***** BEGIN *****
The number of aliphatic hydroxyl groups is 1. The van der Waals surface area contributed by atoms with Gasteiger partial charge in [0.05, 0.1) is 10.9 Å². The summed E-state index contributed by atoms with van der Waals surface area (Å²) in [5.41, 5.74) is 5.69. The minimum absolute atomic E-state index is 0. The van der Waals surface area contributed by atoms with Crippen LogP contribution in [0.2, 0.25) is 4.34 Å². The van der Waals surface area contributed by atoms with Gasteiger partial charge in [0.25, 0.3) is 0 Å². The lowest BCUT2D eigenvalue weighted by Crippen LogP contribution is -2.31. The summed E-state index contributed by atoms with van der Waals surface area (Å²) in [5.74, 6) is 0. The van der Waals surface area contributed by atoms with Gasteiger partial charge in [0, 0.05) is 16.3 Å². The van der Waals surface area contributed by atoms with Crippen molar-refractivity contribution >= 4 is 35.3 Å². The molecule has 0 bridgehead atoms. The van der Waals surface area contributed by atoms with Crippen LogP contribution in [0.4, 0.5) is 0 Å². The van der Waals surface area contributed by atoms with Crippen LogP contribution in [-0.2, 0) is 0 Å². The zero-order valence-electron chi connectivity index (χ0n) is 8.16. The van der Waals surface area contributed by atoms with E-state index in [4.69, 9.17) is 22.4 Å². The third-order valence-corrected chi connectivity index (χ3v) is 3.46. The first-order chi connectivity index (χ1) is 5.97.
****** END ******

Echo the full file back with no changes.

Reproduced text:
The number of aliphatic hydroxyl groups is 1. The van der Waals surface area contributed by atoms with Gasteiger partial charge in [0.05, 0.1) is 10.9 Å². The summed E-state index contributed by atoms with van der Waals surface area (Å²) in [5.41, 5.74) is 5.69. The minimum absolute atomic E-state index is 0. The van der Waals surface area contributed by atoms with Crippen LogP contribution in [0.2, 0.25) is 4.34 Å². The van der Waals surface area contributed by atoms with Gasteiger partial charge in [0.25, 0.3) is 0 Å². The lowest BCUT2D eigenvalue weighted by Crippen LogP contribution is -2.31. The summed E-state index contributed by atoms with van der Waals surface area (Å²) in [5.74, 6) is 0. The van der Waals surface area contributed by atoms with Gasteiger partial charge in [0, 0.05) is 16.3 Å². The van der Waals surface area contributed by atoms with Crippen molar-refractivity contribution >= 4 is 35.3 Å². The molecule has 0 bridgehead atoms. The van der Waals surface area contributed by atoms with Crippen LogP contribution in [0.4, 0.5) is 0 Å². The van der Waals surface area contributed by atoms with Crippen LogP contribution in [-0.2, 0) is 0 Å². The zero-order valence-electron chi connectivity index (χ0n) is 8.16. The van der Waals surface area contributed by atoms with E-state index in [4.69, 9.17) is 22.4 Å². The third-order valence-corrected chi connectivity index (χ3v) is 3.46. The first-order chi connectivity index (χ1) is 5.97.